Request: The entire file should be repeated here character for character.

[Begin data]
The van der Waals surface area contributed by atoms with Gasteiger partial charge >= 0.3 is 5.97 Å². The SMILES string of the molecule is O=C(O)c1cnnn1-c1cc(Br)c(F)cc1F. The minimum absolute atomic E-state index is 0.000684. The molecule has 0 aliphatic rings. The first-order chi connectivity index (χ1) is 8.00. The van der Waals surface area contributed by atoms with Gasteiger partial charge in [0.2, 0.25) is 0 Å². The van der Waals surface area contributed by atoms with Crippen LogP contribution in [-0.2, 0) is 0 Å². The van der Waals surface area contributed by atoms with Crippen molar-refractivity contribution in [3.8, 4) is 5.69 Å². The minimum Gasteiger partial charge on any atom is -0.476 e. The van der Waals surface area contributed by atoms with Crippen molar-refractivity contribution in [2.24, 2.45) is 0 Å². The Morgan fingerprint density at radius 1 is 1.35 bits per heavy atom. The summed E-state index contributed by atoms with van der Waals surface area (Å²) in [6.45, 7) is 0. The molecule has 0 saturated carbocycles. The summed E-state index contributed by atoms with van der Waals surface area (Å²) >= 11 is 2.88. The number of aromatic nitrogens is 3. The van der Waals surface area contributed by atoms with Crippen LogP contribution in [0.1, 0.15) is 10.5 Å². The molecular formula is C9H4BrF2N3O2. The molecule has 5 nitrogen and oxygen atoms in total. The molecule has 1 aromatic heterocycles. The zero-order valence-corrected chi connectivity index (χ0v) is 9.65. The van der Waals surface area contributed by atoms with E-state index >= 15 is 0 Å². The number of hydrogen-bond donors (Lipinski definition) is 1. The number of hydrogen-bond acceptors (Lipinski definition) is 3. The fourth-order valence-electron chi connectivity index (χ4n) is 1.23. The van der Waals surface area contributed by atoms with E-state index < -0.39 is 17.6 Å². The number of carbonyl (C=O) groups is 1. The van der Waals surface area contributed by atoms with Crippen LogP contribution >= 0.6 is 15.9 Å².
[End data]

The van der Waals surface area contributed by atoms with Gasteiger partial charge >= 0.3 is 5.97 Å². The SMILES string of the molecule is O=C(O)c1cnnn1-c1cc(Br)c(F)cc1F. The minimum absolute atomic E-state index is 0.000684. The molecule has 0 aliphatic rings. The first-order chi connectivity index (χ1) is 8.00. The van der Waals surface area contributed by atoms with Gasteiger partial charge in [0.2, 0.25) is 0 Å². The van der Waals surface area contributed by atoms with Crippen LogP contribution in [-0.2, 0) is 0 Å². The van der Waals surface area contributed by atoms with Crippen molar-refractivity contribution in [3.8, 4) is 5.69 Å². The minimum Gasteiger partial charge on any atom is -0.476 e. The van der Waals surface area contributed by atoms with Crippen molar-refractivity contribution in [2.24, 2.45) is 0 Å². The Morgan fingerprint density at radius 1 is 1.35 bits per heavy atom. The summed E-state index contributed by atoms with van der Waals surface area (Å²) in [6.45, 7) is 0. The molecule has 0 saturated carbocycles. The summed E-state index contributed by atoms with van der Waals surface area (Å²) >= 11 is 2.88. The number of aromatic nitrogens is 3. The van der Waals surface area contributed by atoms with Crippen LogP contribution in [0.1, 0.15) is 10.5 Å². The molecular formula is C9H4BrF2N3O2. The molecule has 5 nitrogen and oxygen atoms in total. The molecule has 1 aromatic heterocycles. The zero-order valence-corrected chi connectivity index (χ0v) is 9.65. The van der Waals surface area contributed by atoms with E-state index >= 15 is 0 Å². The number of hydrogen-bond donors (Lipinski definition) is 1. The number of hydrogen-bond acceptors (Lipinski definition) is 3. The fourth-order valence-electron chi connectivity index (χ4n) is 1.23. The van der Waals surface area contributed by atoms with E-state index < -0.39 is 17.6 Å². The number of carbonyl (C=O) groups is 1. The van der Waals surface area contributed by atoms with Crippen LogP contribution >= 0.6 is 15.9 Å².